In Oregon, the state Constitution (Article IV, Section 6) and several statutes (primarily ORS 188.010) govern the process for redistricting. The constitution specifies that redistricting of the 60 seats in the Oregon House of Representatives and the 30 seats in the Oregon Senate shall be performed at least every ten years in the odd year after census, and designates the Legislature as the responsible entity.
As a practical matter, the Legislature also conducts redistricting for Oregon’s five United States congressional representatives, even though there is no express provision in the Oregon or federal constitutions on how congressional redistricting should be done.
The criteria the legislature uses are set by ORS 188.010 which states that:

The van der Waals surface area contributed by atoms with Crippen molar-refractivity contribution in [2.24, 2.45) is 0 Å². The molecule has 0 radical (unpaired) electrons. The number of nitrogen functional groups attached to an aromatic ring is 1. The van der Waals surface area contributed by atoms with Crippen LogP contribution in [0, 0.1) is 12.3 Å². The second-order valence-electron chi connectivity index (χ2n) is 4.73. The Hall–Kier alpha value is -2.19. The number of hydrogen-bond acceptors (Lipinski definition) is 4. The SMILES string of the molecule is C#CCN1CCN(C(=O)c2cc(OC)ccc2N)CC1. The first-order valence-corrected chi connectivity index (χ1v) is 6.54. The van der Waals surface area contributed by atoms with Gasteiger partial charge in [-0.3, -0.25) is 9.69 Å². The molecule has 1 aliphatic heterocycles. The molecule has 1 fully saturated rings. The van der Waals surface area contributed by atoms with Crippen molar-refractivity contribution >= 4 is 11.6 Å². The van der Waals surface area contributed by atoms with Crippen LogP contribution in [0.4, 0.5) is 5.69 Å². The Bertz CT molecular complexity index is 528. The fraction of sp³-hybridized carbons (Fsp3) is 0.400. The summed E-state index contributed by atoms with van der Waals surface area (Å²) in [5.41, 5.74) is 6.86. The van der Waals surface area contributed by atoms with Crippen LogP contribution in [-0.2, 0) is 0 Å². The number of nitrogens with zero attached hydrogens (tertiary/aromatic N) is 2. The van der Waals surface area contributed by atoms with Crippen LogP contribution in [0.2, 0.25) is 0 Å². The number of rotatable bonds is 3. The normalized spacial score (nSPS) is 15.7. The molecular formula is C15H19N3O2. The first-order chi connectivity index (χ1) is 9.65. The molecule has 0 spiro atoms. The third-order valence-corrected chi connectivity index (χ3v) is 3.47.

- Each district, as nearly as practicable, shall:
- Be contiguous;
- Be of equal population;
- Utilize existing geographic or political boundaries;
- Not divide communities of common interest; and
- Be connected by transportation links.
- No district shall be drawn for the purpose of favoring any political party, incumbent legislator or other person.
- No district shall be drawn for the purpose of diluting the voting strength of any language or ethnic minority group.
- Two state House of Representative districts shall be wholly included within a single state senatorial district.
The redistricting plans take the form of legislation which is forwarded to the governor for approval or veto. The state constitution specifies that the Legislature must finish its work on Oregon legislative redistricting by July 1 of the year following the census. If lawmakers fail to pass a redistricting plan or if the plan is vetoed by the governor and the veto is not overridden by the Legislature, the task falls to the Secretary of State.